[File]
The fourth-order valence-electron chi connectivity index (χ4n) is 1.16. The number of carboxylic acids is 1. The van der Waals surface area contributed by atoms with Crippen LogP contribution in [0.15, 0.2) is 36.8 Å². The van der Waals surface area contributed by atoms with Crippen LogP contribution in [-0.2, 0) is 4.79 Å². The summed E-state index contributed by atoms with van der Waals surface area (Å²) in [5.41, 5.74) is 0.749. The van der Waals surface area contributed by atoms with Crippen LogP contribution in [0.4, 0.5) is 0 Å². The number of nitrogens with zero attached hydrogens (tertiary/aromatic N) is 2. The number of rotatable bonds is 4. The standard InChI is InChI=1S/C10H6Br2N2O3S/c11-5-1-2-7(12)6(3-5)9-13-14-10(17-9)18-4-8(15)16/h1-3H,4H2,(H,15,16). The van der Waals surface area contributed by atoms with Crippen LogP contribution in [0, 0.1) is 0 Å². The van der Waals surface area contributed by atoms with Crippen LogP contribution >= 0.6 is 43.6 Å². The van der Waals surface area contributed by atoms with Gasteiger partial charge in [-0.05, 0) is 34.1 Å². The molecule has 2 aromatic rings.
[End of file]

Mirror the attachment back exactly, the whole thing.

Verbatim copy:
The fourth-order valence-electron chi connectivity index (χ4n) is 1.16. The number of carboxylic acids is 1. The van der Waals surface area contributed by atoms with Crippen LogP contribution in [0.15, 0.2) is 36.8 Å². The van der Waals surface area contributed by atoms with Crippen LogP contribution in [-0.2, 0) is 4.79 Å². The summed E-state index contributed by atoms with van der Waals surface area (Å²) in [5.41, 5.74) is 0.749. The van der Waals surface area contributed by atoms with Crippen LogP contribution in [0.4, 0.5) is 0 Å². The number of nitrogens with zero attached hydrogens (tertiary/aromatic N) is 2. The number of rotatable bonds is 4. The standard InChI is InChI=1S/C10H6Br2N2O3S/c11-5-1-2-7(12)6(3-5)9-13-14-10(17-9)18-4-8(15)16/h1-3H,4H2,(H,15,16). The van der Waals surface area contributed by atoms with Crippen LogP contribution in [0, 0.1) is 0 Å². The van der Waals surface area contributed by atoms with Crippen LogP contribution >= 0.6 is 43.6 Å². The van der Waals surface area contributed by atoms with Gasteiger partial charge in [-0.05, 0) is 34.1 Å². The molecule has 2 aromatic rings.